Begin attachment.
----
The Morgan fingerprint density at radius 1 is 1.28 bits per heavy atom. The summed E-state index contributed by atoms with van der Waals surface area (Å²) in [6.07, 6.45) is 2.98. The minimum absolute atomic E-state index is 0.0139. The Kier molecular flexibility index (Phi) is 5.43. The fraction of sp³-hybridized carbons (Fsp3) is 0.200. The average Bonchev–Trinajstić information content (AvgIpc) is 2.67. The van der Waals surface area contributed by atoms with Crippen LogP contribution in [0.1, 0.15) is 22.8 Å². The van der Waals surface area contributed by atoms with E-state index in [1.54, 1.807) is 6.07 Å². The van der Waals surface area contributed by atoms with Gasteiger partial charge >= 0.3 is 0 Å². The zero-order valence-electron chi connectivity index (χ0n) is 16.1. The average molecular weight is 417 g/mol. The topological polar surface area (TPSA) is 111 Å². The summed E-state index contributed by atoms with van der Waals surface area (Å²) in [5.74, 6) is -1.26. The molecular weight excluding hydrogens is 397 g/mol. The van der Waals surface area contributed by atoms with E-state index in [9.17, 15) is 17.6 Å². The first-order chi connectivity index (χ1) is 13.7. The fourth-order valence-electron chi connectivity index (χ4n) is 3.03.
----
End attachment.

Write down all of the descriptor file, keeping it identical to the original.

The Morgan fingerprint density at radius 1 is 1.28 bits per heavy atom. The summed E-state index contributed by atoms with van der Waals surface area (Å²) in [6.07, 6.45) is 2.98. The minimum absolute atomic E-state index is 0.0139. The Kier molecular flexibility index (Phi) is 5.43. The fraction of sp³-hybridized carbons (Fsp3) is 0.200. The average Bonchev–Trinajstić information content (AvgIpc) is 2.67. The van der Waals surface area contributed by atoms with Crippen LogP contribution in [0.1, 0.15) is 22.8 Å². The van der Waals surface area contributed by atoms with E-state index in [1.54, 1.807) is 6.07 Å². The van der Waals surface area contributed by atoms with Gasteiger partial charge >= 0.3 is 0 Å². The zero-order valence-electron chi connectivity index (χ0n) is 16.1. The average molecular weight is 417 g/mol. The topological polar surface area (TPSA) is 111 Å². The summed E-state index contributed by atoms with van der Waals surface area (Å²) in [5.74, 6) is -1.26. The molecular weight excluding hydrogens is 397 g/mol. The van der Waals surface area contributed by atoms with E-state index in [9.17, 15) is 17.6 Å². The first-order chi connectivity index (χ1) is 13.7. The fourth-order valence-electron chi connectivity index (χ4n) is 3.03.